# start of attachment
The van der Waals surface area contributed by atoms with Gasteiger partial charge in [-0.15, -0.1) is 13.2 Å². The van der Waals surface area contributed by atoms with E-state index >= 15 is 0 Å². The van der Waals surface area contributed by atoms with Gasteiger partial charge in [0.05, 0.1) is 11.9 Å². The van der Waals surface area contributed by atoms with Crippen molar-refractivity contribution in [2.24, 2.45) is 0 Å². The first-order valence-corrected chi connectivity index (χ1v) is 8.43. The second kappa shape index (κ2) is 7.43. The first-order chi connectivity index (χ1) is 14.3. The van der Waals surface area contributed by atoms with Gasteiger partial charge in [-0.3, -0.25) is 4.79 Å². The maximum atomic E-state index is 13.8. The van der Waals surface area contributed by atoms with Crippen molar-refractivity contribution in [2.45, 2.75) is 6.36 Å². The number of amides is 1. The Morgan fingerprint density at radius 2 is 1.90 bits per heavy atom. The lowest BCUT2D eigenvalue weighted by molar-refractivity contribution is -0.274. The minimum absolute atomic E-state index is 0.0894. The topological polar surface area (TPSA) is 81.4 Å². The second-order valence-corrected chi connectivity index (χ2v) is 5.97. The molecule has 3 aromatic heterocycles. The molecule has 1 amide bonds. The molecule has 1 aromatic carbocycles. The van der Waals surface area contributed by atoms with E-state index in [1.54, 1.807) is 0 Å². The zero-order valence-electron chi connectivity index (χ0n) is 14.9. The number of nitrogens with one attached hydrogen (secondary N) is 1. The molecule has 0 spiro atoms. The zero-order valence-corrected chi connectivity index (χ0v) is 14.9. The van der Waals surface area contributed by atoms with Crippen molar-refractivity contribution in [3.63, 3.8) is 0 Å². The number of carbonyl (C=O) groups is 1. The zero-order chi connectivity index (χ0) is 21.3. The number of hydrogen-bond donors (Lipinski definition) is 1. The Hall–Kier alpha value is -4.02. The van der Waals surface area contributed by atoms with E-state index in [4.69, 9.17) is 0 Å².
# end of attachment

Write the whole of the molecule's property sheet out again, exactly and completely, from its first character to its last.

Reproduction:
The van der Waals surface area contributed by atoms with Gasteiger partial charge in [-0.15, -0.1) is 13.2 Å². The van der Waals surface area contributed by atoms with E-state index >= 15 is 0 Å². The van der Waals surface area contributed by atoms with Gasteiger partial charge in [0.05, 0.1) is 11.9 Å². The van der Waals surface area contributed by atoms with Crippen molar-refractivity contribution in [2.24, 2.45) is 0 Å². The first-order valence-corrected chi connectivity index (χ1v) is 8.43. The second kappa shape index (κ2) is 7.43. The first-order chi connectivity index (χ1) is 14.3. The van der Waals surface area contributed by atoms with Gasteiger partial charge in [-0.3, -0.25) is 4.79 Å². The maximum atomic E-state index is 13.8. The van der Waals surface area contributed by atoms with Crippen molar-refractivity contribution in [2.45, 2.75) is 6.36 Å². The number of amides is 1. The Morgan fingerprint density at radius 2 is 1.90 bits per heavy atom. The lowest BCUT2D eigenvalue weighted by molar-refractivity contribution is -0.274. The minimum absolute atomic E-state index is 0.0894. The topological polar surface area (TPSA) is 81.4 Å². The second-order valence-corrected chi connectivity index (χ2v) is 5.97. The molecule has 3 aromatic heterocycles. The molecule has 1 amide bonds. The molecule has 1 aromatic carbocycles. The van der Waals surface area contributed by atoms with E-state index in [1.54, 1.807) is 0 Å². The zero-order valence-electron chi connectivity index (χ0n) is 14.9. The number of nitrogens with one attached hydrogen (secondary N) is 1. The molecule has 0 spiro atoms. The zero-order valence-corrected chi connectivity index (χ0v) is 14.9. The van der Waals surface area contributed by atoms with Crippen molar-refractivity contribution in [3.63, 3.8) is 0 Å². The number of carbonyl (C=O) groups is 1. The zero-order chi connectivity index (χ0) is 21.3. The number of hydrogen-bond donors (Lipinski definition) is 1. The Hall–Kier alpha value is -4.02. The van der Waals surface area contributed by atoms with E-state index in [4.69, 9.17) is 0 Å².